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Blackman Charles

 

 

Charles Blackman    Pages: 1


From Wikipedia, the free encyclopedia

Charles Blackman (born August 12, 1928) is an Australian artist, perhaps best known for his famous Schoolgirl and Alice in Wonderland series produced during the 1950s.

Blackman, born in Sydney, left school at 13 (some sources say 15) and worked as an illustrator with the Sydney Sun newspaper while attending night classes at East Sydney Technical College (1943-46). He came to notice following his move to Melbourne in the mid-1940s, where he became friends with Joy Hester and John Perceval as well as gaining the support of critic and art patron John Reed. His work met critical acclaim through his early Schoolgirl and Alice series, the latter Blackman's conception of Lewis Carroll's most famous character. For some time while painting the Alice series, Blackman worked as a cook at a cafe run by fellow artist Mirka Mora. Blackman married the poet Barbara Patterson in 1951.

In 1959 he was a signatory to the Antipodean Manifesto, a statement protesting the dominance of abstract expressionism. The manifesto's adherents have been dubbed the Antipodeans Group. His work is associated with dreamlike images tinged with mystery and foreboding. In 1960 he lived in London after winning the Helena Rubenstein Scholarship, settling in Sydney upon his return six years later. After 27 years of marriage, Patterson divorced Blackman in 1978 and he remarried in 1989. He has won many prizes and distinctions, culminating in a major retrospective in 1993 and an OBE for services to Australian art in 1997.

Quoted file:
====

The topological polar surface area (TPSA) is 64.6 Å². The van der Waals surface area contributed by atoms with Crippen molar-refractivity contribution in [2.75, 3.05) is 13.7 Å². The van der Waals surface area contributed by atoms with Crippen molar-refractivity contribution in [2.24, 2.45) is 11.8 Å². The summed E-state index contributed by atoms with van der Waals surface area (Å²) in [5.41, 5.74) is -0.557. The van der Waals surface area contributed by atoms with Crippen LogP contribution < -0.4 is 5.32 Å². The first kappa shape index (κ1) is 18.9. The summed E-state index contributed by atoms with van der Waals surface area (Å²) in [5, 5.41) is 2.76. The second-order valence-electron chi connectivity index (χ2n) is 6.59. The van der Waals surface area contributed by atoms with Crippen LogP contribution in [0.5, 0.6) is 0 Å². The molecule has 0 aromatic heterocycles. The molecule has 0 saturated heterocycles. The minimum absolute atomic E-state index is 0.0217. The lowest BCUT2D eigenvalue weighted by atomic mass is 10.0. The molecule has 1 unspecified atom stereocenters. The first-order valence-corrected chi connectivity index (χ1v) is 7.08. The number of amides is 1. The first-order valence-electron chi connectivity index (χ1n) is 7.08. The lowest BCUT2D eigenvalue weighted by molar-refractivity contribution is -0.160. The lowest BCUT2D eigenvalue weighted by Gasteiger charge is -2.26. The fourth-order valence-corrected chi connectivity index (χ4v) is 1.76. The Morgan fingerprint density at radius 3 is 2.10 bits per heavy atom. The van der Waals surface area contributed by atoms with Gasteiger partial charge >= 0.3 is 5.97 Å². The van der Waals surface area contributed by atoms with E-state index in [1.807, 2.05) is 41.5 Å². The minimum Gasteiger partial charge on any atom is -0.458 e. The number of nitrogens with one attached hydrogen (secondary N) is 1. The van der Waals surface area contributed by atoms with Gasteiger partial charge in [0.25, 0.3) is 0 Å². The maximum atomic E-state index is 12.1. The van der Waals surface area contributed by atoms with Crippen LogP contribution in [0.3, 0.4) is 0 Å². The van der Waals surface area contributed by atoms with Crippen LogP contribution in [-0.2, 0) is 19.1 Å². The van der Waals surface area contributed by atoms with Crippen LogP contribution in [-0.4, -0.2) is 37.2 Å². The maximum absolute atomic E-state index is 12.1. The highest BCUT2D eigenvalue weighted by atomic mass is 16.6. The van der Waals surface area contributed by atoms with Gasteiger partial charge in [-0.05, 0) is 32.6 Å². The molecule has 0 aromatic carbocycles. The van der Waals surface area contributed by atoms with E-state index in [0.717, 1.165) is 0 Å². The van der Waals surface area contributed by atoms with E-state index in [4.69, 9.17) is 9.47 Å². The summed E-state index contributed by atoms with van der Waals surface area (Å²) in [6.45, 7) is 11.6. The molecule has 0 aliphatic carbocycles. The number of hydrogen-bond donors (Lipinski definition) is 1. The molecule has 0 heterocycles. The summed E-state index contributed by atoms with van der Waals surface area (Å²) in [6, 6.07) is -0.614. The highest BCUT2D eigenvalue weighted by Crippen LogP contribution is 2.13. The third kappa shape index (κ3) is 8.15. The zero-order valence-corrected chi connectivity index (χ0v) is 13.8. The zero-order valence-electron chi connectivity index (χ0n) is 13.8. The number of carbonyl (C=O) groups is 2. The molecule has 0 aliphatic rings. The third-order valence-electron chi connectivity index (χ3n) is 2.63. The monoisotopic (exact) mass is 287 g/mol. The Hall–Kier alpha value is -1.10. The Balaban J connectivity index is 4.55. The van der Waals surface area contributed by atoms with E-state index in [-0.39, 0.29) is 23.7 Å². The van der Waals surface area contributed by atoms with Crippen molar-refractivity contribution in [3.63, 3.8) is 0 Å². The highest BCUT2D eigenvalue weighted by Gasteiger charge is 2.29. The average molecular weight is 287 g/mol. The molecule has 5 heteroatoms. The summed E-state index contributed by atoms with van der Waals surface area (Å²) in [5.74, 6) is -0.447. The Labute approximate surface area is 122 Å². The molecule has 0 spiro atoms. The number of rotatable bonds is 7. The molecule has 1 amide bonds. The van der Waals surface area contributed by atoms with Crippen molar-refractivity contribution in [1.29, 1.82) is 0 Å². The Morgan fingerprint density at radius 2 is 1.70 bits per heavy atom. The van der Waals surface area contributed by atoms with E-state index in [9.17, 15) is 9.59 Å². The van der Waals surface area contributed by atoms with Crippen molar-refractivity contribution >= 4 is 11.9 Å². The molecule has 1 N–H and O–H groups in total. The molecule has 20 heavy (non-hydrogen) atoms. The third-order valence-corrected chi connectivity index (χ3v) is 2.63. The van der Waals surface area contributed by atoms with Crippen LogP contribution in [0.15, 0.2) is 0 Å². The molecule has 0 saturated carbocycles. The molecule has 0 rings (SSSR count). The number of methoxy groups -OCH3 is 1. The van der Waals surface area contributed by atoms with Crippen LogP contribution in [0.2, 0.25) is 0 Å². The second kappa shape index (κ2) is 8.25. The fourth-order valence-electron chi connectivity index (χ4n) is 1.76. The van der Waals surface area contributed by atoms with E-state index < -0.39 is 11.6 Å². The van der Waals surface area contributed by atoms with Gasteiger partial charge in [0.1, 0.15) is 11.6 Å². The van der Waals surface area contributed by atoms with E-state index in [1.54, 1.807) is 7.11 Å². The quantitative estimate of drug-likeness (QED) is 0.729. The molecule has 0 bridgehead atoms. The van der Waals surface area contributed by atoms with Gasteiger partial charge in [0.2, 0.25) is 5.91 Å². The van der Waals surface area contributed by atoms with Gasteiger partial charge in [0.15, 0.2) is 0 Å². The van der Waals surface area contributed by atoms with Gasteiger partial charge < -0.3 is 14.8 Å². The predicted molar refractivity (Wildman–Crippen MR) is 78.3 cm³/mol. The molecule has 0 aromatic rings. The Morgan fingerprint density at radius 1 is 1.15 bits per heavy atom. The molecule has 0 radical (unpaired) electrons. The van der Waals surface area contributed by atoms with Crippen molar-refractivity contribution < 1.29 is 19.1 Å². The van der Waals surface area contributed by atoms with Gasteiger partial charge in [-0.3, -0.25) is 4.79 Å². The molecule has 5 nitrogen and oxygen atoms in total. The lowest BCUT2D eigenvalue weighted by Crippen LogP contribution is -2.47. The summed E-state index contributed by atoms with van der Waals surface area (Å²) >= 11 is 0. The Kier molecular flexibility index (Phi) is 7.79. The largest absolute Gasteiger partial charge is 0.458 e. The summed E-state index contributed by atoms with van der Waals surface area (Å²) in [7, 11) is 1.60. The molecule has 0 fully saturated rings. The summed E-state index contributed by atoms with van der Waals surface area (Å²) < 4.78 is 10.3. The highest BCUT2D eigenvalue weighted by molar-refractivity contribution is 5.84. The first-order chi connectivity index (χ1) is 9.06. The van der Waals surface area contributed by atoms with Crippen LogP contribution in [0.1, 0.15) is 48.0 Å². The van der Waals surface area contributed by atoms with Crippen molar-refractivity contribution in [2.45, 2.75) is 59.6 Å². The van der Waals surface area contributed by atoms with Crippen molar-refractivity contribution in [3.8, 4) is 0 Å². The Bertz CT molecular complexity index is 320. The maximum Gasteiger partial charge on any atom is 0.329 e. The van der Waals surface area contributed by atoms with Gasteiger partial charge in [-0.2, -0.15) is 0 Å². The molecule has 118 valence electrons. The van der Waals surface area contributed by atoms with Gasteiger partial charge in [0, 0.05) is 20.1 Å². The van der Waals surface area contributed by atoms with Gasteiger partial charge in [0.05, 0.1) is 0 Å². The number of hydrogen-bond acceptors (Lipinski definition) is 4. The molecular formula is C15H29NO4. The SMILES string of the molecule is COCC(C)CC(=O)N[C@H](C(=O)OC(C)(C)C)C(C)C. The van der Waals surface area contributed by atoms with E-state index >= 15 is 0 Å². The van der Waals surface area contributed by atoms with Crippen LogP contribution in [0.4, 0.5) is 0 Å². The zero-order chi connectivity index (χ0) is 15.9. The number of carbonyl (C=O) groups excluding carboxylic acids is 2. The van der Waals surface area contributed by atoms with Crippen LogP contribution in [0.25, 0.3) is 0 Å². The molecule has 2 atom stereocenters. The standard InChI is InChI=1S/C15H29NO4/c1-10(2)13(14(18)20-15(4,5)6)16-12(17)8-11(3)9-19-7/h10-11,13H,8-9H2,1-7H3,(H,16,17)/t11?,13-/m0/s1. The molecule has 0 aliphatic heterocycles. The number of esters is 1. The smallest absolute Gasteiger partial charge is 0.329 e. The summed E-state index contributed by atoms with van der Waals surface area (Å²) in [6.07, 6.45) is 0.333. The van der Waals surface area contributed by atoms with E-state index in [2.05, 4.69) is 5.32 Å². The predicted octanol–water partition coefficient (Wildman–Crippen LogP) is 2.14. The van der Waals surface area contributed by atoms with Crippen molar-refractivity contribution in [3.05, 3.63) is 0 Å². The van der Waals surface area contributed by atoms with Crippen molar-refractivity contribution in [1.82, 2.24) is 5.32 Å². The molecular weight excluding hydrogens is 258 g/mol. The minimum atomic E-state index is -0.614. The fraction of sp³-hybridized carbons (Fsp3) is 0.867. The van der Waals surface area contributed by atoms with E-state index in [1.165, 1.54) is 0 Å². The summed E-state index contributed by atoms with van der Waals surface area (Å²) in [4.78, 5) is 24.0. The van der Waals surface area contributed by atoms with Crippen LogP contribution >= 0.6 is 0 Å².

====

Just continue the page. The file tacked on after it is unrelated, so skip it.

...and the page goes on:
A portrait of Charles Blackman by Jon Molvig won the Archibald Prize in 1966.

After years of alcohol abuse, Blackman now suffers from Korsakoff's syndrome, a brain disorder affecting memory. After suffering a stroke and heart attack in 1994, Blackman has subsequently been under full-time care. His carer of 15 years, Fred O'Brien, is a long-time admirer of Blackman's art. The two men apparently share a mutual respect, Blackman saying of O'Brien, "We look after each other." The subject of ownership of Blackman's paintings has been a controversial issue, though his former wife maintains that her possession of some of them has been for the sake of preservation and that she intends to donate them to galleries. Blackman has repeatedly expressed disdain for the concept of making money from or maintaining exclusive ownership of his paintings. His accountant and close friend, Tom Lowenstein, set up the Charles Blackman Trust to manage the painter's affairs. Lowenstein periodically sells off the works that Blackman still owns to ensure Blackman's expenses are taken care of. Blackman lives a simple but happy life in his rented home in Sydney. He meets with friends and fellow artists Judy Cassab and Marina Finlay twice a month to draw and have "passionate discussions" about art.

 


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